Update: The Senate passed H.R. 4302 the evening of March 31, and the president signed it into law April 1. Read more about the act as well as reactions from LeadingAge and the American Health Care Association here.
The U.S. Senate today is considering a bill (PDF) that would delay enforcement of the “two midnight rule” for certain hospital stays as well as create value-based purchasing and readmission reduction programs for skilled nursing facilities (SNFs).
H.R. 4302, also known as the Protecting Access to Medicare Act of 2014, was passed in the U.S. House of Representatives March 26, and its provisions related to the sustainable growth rate and the one-year delay of ICD-10 implementation garnered much media attention last week. For those in long-term care, however, Sections 111 and 215 may hold the most interest.
Section 111 involves the current requirement of a three-day inpatient hospital stay in order for Medicare beneficiaries to be eligible for Medicare coverage of Part A skilled nursing care benefits. Organizations such as the American Health Care Association/National Center for Assisted Living previously have expressed concern (PDF) that Medicare beneficiaries’ access to SNF care is being “constrained” by hospitals’ increasing practice of keeping patients in observation status rather than admitting them as inpatients.
H.R. 4302 would bar Medicare recovery audit contractors from auditing hospitals’ claims under the two midnight rule through March 31, 2015, “unless there is evidence of systematic gaming, fraud, abuse, or delays in the provision of care by a provider of services.” The Centers for Medicare & Medicaid Services had intended the rule to go into effect in October 2013 but subsequently delayed enforcement to March 31, 2014, and then Sept. 30, 2014.
Section 215 would create a SNF program aimed at lowering readmission rates and would pay incentives to SNFs meeting the program's goals.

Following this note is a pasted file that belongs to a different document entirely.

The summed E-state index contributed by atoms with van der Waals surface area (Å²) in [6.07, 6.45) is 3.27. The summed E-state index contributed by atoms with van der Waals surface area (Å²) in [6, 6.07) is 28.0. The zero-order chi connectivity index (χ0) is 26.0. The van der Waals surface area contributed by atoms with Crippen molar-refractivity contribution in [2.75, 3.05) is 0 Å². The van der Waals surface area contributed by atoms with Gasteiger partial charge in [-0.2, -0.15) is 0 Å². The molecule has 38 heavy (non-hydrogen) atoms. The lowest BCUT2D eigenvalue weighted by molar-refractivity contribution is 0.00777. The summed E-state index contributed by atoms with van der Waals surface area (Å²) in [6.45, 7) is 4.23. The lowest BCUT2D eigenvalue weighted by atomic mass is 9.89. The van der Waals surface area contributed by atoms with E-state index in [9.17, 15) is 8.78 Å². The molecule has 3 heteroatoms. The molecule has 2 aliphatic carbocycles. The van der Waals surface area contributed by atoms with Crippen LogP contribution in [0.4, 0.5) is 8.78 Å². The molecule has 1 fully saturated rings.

This section calls for the U.S. Department of Health and Human Services (HHS) to introduce an “all-cause all-condition hospital readmission measure” for SNFs by Oct. 1, 2015, and a resource use “measure to reflect an all-condition risk-adjusted potentially preventable hospital readmission rate” for SNFs by Oct. 1, 2016. SNF performance would be reported publicly on the Nursing Home Compare website, but HHS also would be required to send quarterly reports to SNFs with confidential feedback on their performance against the measures beginning Oct. 1, 2016.
“We have been supportive of public reporting and hope that the [HHS] secretary will incorporate input from consumers and stakeholders to ensure that such measures are not only valid but are understandable and usable by consumers,” LeadingAge Senior Vice President of Public Policy and Advocacy Cheryl Phillips, MD, wrote on the organization’s website.
A value-based purchasing program would make incentive payments to SNFs for services provided on or after Oct. 1, 2018. The program at first would tie payments to SNF performance on the to-be-established readmission measure, but later it would tie them to the to-be-established resource use measure.
“LeadingAge has long-supported efforts to develop and implement value-based purchasing for SNFs,” Phillips said. Advancing Excellence is an “excellent resource” for providers seeking to implement quality improvement measures to reduce unnecessary hospital admissions, she added.
Related article: H.R. 4302: ACHA, LeadingAge express mixed feelings